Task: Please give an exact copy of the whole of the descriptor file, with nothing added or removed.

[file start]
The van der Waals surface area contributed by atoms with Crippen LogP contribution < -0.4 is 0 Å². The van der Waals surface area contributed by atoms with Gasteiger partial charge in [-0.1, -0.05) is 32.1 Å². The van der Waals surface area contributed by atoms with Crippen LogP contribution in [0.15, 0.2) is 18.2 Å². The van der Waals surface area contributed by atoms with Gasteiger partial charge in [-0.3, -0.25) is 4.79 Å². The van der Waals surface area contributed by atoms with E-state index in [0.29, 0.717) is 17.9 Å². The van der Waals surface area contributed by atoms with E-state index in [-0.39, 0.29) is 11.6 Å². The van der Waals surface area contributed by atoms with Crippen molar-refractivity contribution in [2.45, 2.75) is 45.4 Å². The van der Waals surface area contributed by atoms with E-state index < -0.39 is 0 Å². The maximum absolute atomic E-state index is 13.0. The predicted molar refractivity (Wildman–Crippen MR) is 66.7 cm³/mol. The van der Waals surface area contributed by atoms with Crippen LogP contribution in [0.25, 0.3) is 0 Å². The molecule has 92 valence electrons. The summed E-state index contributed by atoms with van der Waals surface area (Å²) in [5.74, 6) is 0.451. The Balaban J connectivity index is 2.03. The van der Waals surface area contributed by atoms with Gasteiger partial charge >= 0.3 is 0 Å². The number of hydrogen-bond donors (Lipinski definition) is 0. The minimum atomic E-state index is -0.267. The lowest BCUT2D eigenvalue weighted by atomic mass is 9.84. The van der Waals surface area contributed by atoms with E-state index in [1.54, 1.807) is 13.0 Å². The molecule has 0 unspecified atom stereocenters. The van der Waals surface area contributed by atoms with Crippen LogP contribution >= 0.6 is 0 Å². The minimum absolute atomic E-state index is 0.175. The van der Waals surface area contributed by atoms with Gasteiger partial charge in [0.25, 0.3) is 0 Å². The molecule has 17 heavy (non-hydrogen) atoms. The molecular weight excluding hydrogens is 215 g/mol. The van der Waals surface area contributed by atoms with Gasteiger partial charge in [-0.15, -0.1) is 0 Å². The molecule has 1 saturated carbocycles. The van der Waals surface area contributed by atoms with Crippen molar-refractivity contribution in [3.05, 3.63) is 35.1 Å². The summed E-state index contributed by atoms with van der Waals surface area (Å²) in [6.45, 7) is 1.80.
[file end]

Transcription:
The van der Waals surface area contributed by atoms with Crippen LogP contribution < -0.4 is 0 Å². The van der Waals surface area contributed by atoms with Gasteiger partial charge in [-0.1, -0.05) is 32.1 Å². The van der Waals surface area contributed by atoms with Crippen LogP contribution in [0.15, 0.2) is 18.2 Å². The van der Waals surface area contributed by atoms with Gasteiger partial charge in [-0.3, -0.25) is 4.79 Å². The van der Waals surface area contributed by atoms with E-state index in [0.29, 0.717) is 17.9 Å². The van der Waals surface area contributed by atoms with E-state index in [-0.39, 0.29) is 11.6 Å². The van der Waals surface area contributed by atoms with Crippen molar-refractivity contribution in [2.45, 2.75) is 45.4 Å². The van der Waals surface area contributed by atoms with E-state index < -0.39 is 0 Å². The maximum absolute atomic E-state index is 13.0. The predicted molar refractivity (Wildman–Crippen MR) is 66.7 cm³/mol. The van der Waals surface area contributed by atoms with Crippen LogP contribution in [0.25, 0.3) is 0 Å². The molecule has 92 valence electrons. The summed E-state index contributed by atoms with van der Waals surface area (Å²) in [5.74, 6) is 0.451. The Balaban J connectivity index is 2.03. The van der Waals surface area contributed by atoms with Gasteiger partial charge >= 0.3 is 0 Å². The number of hydrogen-bond donors (Lipinski definition) is 0. The minimum atomic E-state index is -0.267. The lowest BCUT2D eigenvalue weighted by atomic mass is 9.84. The van der Waals surface area contributed by atoms with E-state index in [1.54, 1.807) is 13.0 Å². The molecule has 0 unspecified atom stereocenters. The van der Waals surface area contributed by atoms with Crippen LogP contribution >= 0.6 is 0 Å². The minimum absolute atomic E-state index is 0.175. The van der Waals surface area contributed by atoms with Gasteiger partial charge in [0.25, 0.3) is 0 Å². The molecule has 17 heavy (non-hydrogen) atoms. The molecular weight excluding hydrogens is 215 g/mol. The van der Waals surface area contributed by atoms with Gasteiger partial charge in [-0.15, -0.1) is 0 Å². The molecule has 1 saturated carbocycles. The van der Waals surface area contributed by atoms with Crippen molar-refractivity contribution in [3.05, 3.63) is 35.1 Å². The summed E-state index contributed by atoms with van der Waals surface area (Å²) in [6.45, 7) is 1.80.